All in all, I did pretty well. I only had to ask the instructor four times to pop back in a dislocated shoulder or hip.

This is a popular class, thirty in all. I was the only male. I am so there. No, I didn’t strain my eyes staring. My eye ogling was watching the instructor out of the corners of my eyes so as not to embarrass myself and end up with my right foot behind my left ear. I think that move is in the advanced class.


Breathe through your nose.

Tuesday, February 3, 2009

First Day of Class

In addition to browsing the Internet, I have been browsing a book entitled, Younger Next Year – Live Strong, Fit, and Sexy Until You’re 80 and Beyond. Though the book has been out for several years, another aging-defiant friend only recently recommended it. With my next birthday at hand, I’m thinking, “great, no more birthdays.”

Could this be Benjamin Button’s bible?

One of authors’ tenets is to exercise strenuously six days a week. This gave me pause. My 2-3 workouts per week did not stop the aging process?

I perused the class offerings at my local LA Fitness and noted a daily cycling offering. Since I was already doing the recumbent bike for 40-45 minutes 2-3 days a week with above-moderate resistance, I thought cycling a step up, but doable.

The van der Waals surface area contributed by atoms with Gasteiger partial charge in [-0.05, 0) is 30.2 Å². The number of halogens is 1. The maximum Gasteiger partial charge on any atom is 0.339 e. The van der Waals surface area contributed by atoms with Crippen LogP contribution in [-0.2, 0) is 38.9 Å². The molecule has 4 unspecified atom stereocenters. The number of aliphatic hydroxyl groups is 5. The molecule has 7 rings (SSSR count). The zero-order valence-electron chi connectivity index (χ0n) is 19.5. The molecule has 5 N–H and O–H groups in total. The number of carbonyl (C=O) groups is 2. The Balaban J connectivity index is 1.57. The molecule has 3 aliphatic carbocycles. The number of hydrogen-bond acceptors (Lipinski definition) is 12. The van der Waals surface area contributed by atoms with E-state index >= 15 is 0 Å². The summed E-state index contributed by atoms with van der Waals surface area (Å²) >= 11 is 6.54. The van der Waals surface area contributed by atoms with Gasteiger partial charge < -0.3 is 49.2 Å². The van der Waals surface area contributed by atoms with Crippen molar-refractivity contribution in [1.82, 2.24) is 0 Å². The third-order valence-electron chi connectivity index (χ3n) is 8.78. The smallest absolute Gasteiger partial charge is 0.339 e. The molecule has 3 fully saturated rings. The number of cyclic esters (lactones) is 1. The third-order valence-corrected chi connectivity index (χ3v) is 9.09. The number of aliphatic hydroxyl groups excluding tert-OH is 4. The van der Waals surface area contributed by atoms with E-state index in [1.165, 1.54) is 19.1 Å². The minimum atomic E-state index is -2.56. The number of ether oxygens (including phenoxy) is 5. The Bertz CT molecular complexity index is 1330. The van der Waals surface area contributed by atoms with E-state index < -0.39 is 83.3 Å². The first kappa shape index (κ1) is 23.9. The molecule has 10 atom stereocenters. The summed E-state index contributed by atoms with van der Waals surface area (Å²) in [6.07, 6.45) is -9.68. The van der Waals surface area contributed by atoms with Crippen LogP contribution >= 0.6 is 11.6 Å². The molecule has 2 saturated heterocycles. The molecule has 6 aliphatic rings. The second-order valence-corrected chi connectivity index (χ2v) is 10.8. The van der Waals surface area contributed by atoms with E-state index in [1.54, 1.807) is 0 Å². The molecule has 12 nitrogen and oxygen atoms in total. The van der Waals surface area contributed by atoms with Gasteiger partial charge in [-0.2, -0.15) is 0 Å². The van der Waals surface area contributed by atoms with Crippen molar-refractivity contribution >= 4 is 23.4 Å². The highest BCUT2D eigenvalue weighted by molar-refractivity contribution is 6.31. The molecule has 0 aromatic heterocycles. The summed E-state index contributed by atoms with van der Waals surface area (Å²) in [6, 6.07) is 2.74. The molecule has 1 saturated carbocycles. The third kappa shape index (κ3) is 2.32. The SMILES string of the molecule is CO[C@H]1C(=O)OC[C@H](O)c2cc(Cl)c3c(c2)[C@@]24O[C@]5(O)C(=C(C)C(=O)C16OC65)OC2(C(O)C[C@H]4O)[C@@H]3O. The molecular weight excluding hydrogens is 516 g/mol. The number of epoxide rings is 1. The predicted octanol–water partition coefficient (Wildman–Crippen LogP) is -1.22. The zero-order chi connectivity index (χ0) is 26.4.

I just finished my first class. I did not die, though my heart did text me several times, suggesting I sit down or slow down.

Those people are animals, and 75% are women. For the record I never stopped, and I never slipped below moderate resistance. I even stood up a few times, though not for long. There was that heart-texting thing.

I glanced at the wall clock once thinking we must be about three-quarters through. Nope – fifteen minutes. Expletive deleted.

Our butts are not compatible with bicycle seats. That’s probably why they goad you into standing up, frequently.

The petite, perky, zero-body-fat female instructor used a series of hand signs (her headset mic wasn’t working) to signal speed, resistance, sitting or climbing. I grew to dislike her intensely.

This is the first week of my new regimen. It may also be the last.
· Monday – 40-minute recumbent bike, and stretching.
· Tuesday – cycling and stretching.
· Wednesday – 40-minute recumbent bike, stretching, 1-2 miles on the treadmill, mostly uphill, and several weight machines. One-hour nap.
· Thursday - yoga. Two-hour nap.
· Friday – cycling, and stretching. Three-hour nap.
· Saturday – 45-minute recumbent bike, stretching, and 3 miles on the treadmill, mostly uphill. Four-hour nap.
· Sunday – Stay in bed.

I’m thinking that by Saturday noon my body will not be speaking to me. Well, it will, but not nicely.

Le Tour de France need not worry. I’m targeting Le Tour de Cul de Sac.

Cooking class, anyone?